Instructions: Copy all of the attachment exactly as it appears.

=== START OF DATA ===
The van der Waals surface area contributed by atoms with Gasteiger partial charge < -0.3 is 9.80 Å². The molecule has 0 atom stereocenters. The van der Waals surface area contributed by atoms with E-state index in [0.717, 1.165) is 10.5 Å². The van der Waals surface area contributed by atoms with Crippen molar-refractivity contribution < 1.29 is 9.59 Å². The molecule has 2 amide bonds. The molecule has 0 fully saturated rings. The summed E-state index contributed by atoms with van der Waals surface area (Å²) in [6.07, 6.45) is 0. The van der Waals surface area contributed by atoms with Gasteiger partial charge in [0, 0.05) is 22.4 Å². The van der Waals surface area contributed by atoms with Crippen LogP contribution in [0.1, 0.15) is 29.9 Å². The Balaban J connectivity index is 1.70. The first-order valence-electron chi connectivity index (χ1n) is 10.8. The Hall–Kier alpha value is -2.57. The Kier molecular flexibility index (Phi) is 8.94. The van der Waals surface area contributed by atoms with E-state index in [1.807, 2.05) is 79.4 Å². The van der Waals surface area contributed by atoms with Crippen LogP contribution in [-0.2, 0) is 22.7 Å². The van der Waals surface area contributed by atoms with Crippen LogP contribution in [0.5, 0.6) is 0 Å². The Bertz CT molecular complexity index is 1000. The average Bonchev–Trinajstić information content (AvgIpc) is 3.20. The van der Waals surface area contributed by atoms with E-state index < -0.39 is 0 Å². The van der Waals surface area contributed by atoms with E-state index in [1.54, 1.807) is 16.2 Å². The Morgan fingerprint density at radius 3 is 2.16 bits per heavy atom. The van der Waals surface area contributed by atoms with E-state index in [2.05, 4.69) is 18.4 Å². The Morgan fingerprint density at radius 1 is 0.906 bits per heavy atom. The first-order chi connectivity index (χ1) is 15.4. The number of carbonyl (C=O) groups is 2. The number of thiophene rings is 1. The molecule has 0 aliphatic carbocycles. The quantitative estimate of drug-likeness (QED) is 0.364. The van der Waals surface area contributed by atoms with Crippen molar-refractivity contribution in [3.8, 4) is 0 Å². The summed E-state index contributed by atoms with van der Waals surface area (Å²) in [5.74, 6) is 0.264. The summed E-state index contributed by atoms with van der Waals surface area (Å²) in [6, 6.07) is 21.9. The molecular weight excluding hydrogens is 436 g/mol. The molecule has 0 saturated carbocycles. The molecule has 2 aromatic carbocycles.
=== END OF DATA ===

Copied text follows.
The van der Waals surface area contributed by atoms with Gasteiger partial charge < -0.3 is 9.80 Å². The molecule has 0 atom stereocenters. The van der Waals surface area contributed by atoms with E-state index in [0.717, 1.165) is 10.5 Å². The van der Waals surface area contributed by atoms with Crippen molar-refractivity contribution < 1.29 is 9.59 Å². The molecule has 2 amide bonds. The molecule has 0 fully saturated rings. The summed E-state index contributed by atoms with van der Waals surface area (Å²) in [6.07, 6.45) is 0. The van der Waals surface area contributed by atoms with Gasteiger partial charge in [0, 0.05) is 22.4 Å². The van der Waals surface area contributed by atoms with Crippen LogP contribution in [0.1, 0.15) is 29.9 Å². The Balaban J connectivity index is 1.70. The first-order valence-electron chi connectivity index (χ1n) is 10.8. The Hall–Kier alpha value is -2.57. The Kier molecular flexibility index (Phi) is 8.94. The van der Waals surface area contributed by atoms with E-state index in [1.807, 2.05) is 79.4 Å². The van der Waals surface area contributed by atoms with Crippen LogP contribution in [-0.2, 0) is 22.7 Å². The van der Waals surface area contributed by atoms with Crippen LogP contribution in [0.5, 0.6) is 0 Å². The Bertz CT molecular complexity index is 1000. The average Bonchev–Trinajstić information content (AvgIpc) is 3.20. The van der Waals surface area contributed by atoms with E-state index < -0.39 is 0 Å². The van der Waals surface area contributed by atoms with E-state index in [1.54, 1.807) is 16.2 Å². The Morgan fingerprint density at radius 3 is 2.16 bits per heavy atom. The van der Waals surface area contributed by atoms with E-state index in [2.05, 4.69) is 18.4 Å². The Morgan fingerprint density at radius 1 is 0.906 bits per heavy atom. The first-order chi connectivity index (χ1) is 15.4. The number of carbonyl (C=O) groups is 2. The number of thiophene rings is 1. The molecule has 0 aliphatic carbocycles. The quantitative estimate of drug-likeness (QED) is 0.364. The van der Waals surface area contributed by atoms with Crippen molar-refractivity contribution in [3.8, 4) is 0 Å². The summed E-state index contributed by atoms with van der Waals surface area (Å²) in [5.74, 6) is 0.264. The summed E-state index contributed by atoms with van der Waals surface area (Å²) in [6, 6.07) is 21.9. The molecular weight excluding hydrogens is 436 g/mol. The molecule has 0 saturated carbocycles. The molecule has 2 aromatic carbocycles.